April 25th, 2006

geek, dev, weekly

Working Your Net

"It's not what you know, it's who you know." We've all heard that maxim before. It is becoming more and more important. Everyone has a social network:


of one kind or another. As the issues in life, business, and technology become more complex, it becomes obvious that the more information and minds we have working on the problem at hand, the quicker and better the solution will be. Collaborative solutions are all the rage in industries from medicine to software and education to customer service. Collaborative, group forming networks:


is the goal: optimized distributed networks. How does it happen?

The use of the Internet in business has been a topic of discussion for over 10 years. Ever since the dot.com bust, business has continued to reevaluate what the value of the Internet is. What is beyond advertising revenue? It becomes clear that using the Internet as a networking and collaborative tool is our future. Collaborative networks start with building and enabling networks to form communities of practice where the work can be done.

Networks are an integral part of our lives and the benefits can be as simple as finding a babysitter. Start with your social network. Ask yourself, "What is the value of my network?" We're not talking about your WiFi or ethernet connection here. We are talking about the network of PEOPLE in your life. In other words, take the Internet and IT out of the picture and you're still left with the people around you, the people whom you trust to help you and connect you to the other people you need to fulfill your vision in life.

With all the talk of the role of the IT (the Internet, broadband, Web 2.0), there is one fundamental key to successful collaboration that can't be ignored - your networks. Many Thais have connected to others via Hotmail and MSN Messenger. Now we see a shift as people jump on the social networking bandwagon with 330,000 Thais already signed up at hi5.com, a site that has reached 20 million members worldwide in just 2 years.

There is clearly a trend and it's spreading to Thailand OUTSIDE of the Internet. In mid-March, Joshua Philips, launched donttellanyone.net in Bangkok. The basic principle was simple: connect club-goers in Bangkok online, have them chat and find common connections, and then have them meet in person at a launch party at Astra. It works!

The concept of connecting people online and having them meet face-to-face is not new. Back in 2001, Ryze.com took business networking to a whole new level by creating an online business network and organizing events across the United States for networkers to meet face-to-face. LinkedIn.com has become a quick revolution in social networking geared for business use. LinkedIn.com was able to go into the black in just 3 years - rare for a startup.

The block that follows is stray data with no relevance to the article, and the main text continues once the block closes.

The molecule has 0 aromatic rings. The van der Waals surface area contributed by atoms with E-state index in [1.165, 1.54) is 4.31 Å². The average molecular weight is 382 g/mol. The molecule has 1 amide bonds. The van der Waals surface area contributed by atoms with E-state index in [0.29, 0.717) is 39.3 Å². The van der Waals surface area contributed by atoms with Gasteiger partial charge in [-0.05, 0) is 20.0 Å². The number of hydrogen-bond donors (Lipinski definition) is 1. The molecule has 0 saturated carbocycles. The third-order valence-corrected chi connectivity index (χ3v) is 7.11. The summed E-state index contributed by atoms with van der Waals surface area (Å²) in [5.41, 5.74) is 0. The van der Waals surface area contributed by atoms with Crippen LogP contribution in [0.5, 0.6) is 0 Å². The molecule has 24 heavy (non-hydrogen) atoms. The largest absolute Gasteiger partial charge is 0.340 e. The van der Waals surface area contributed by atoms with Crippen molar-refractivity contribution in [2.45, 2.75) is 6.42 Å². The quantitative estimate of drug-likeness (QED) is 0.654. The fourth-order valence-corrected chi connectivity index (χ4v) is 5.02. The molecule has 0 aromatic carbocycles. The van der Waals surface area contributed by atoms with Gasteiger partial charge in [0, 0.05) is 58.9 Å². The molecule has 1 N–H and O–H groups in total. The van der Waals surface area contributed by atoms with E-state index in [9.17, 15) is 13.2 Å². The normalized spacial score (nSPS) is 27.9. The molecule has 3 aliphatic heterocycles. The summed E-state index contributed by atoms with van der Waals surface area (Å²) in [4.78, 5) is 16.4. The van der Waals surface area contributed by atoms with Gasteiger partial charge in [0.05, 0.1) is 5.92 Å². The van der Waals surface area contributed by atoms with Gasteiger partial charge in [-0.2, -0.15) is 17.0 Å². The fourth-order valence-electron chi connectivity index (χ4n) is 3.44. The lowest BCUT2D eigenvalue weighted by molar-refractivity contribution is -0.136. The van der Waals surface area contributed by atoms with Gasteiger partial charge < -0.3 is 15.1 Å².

This hybrid-model of mixing online networks with face-to-face meetings continues to gain steam. Omidyar Networks (the investment arm of Pierre Omidyar, founder of eBay) just invested $2M in the startup, Meetup.com, to emphasize the importance of meeting face-to-face. Visible Path (visiblepath.com) asserts that your network is a direct result of communication paths and assets. Menlo ventures, the investors that funded Hotmail Corporation before it was acquired by Microsoft in 1998, just invested $10M in Visible Path to push this idea into the future.

In Thailand, we clearly aren't strangers when it comes to meeting face-to-face - many of us see this value immediately - some of us insist on meeting - you know who you are!

What shift in culture must take place in terms of how you see your networks and their potential? How do you use your network? Is your network helping you solve problems and build new opportunities on an on-going basis? Do you spend a significant amount of time online? Have you thought about how to look at the Internet as a business tool - one to facilitate your networking?

Take a look at your life: what networks have you created? Are your networks social, business, or a bit of both? How broad are your networks? What part of your networks are international? Do you interact primarily face-to-face or predominately online? Are there networks you can't wait to introduce your friends and colleagues and insist (perhaps even demand) that they participate too? What percent of your network reaches out to you as opposed to you reaching out to them?

Give these questions some thought. Next week, we'll focus in more detail on the cultural shifts that have to happen to mature your networks in Thailand. Now go out there and invite 4 people into your life! Happy networking! :)

(contributors: Linda Nowakowski and Chinarut Ruangchotvit, special thanks to Jay Lamey and Writely.com for helping us live our vision for collaboration!)